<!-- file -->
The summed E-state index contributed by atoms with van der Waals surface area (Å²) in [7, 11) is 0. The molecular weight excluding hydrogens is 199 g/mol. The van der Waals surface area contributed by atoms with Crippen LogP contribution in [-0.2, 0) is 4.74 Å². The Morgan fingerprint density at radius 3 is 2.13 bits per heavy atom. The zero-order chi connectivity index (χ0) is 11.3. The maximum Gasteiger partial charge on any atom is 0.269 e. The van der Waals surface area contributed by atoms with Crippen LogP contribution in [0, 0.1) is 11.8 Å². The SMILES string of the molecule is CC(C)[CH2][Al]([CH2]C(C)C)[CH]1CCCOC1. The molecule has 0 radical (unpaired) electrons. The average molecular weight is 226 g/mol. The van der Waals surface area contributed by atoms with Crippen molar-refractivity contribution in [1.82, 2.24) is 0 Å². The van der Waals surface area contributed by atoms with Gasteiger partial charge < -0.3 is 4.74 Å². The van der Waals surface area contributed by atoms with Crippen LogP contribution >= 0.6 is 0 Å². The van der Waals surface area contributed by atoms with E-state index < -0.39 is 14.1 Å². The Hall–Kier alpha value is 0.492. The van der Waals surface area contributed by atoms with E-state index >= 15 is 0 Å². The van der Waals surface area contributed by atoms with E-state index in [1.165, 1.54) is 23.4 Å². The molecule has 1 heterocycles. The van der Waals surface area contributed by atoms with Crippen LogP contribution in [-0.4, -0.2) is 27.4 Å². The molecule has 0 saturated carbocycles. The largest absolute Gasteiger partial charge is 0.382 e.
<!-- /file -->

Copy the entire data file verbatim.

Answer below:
The summed E-state index contributed by atoms with van der Waals surface area (Å²) in [7, 11) is 0. The molecular weight excluding hydrogens is 199 g/mol. The van der Waals surface area contributed by atoms with Crippen LogP contribution in [-0.2, 0) is 4.74 Å². The Morgan fingerprint density at radius 3 is 2.13 bits per heavy atom. The zero-order chi connectivity index (χ0) is 11.3. The maximum Gasteiger partial charge on any atom is 0.269 e. The van der Waals surface area contributed by atoms with Crippen LogP contribution in [0, 0.1) is 11.8 Å². The SMILES string of the molecule is CC(C)[CH2][Al]([CH2]C(C)C)[CH]1CCCOC1. The molecule has 0 radical (unpaired) electrons. The average molecular weight is 226 g/mol. The van der Waals surface area contributed by atoms with Crippen molar-refractivity contribution in [1.82, 2.24) is 0 Å². The van der Waals surface area contributed by atoms with Gasteiger partial charge < -0.3 is 4.74 Å². The van der Waals surface area contributed by atoms with Crippen LogP contribution >= 0.6 is 0 Å². The van der Waals surface area contributed by atoms with E-state index < -0.39 is 14.1 Å². The Hall–Kier alpha value is 0.492. The van der Waals surface area contributed by atoms with E-state index >= 15 is 0 Å². The van der Waals surface area contributed by atoms with E-state index in [1.165, 1.54) is 23.4 Å². The molecule has 1 heterocycles. The van der Waals surface area contributed by atoms with Crippen LogP contribution in [-0.4, -0.2) is 27.4 Å². The molecule has 0 saturated carbocycles. The largest absolute Gasteiger partial charge is 0.382 e.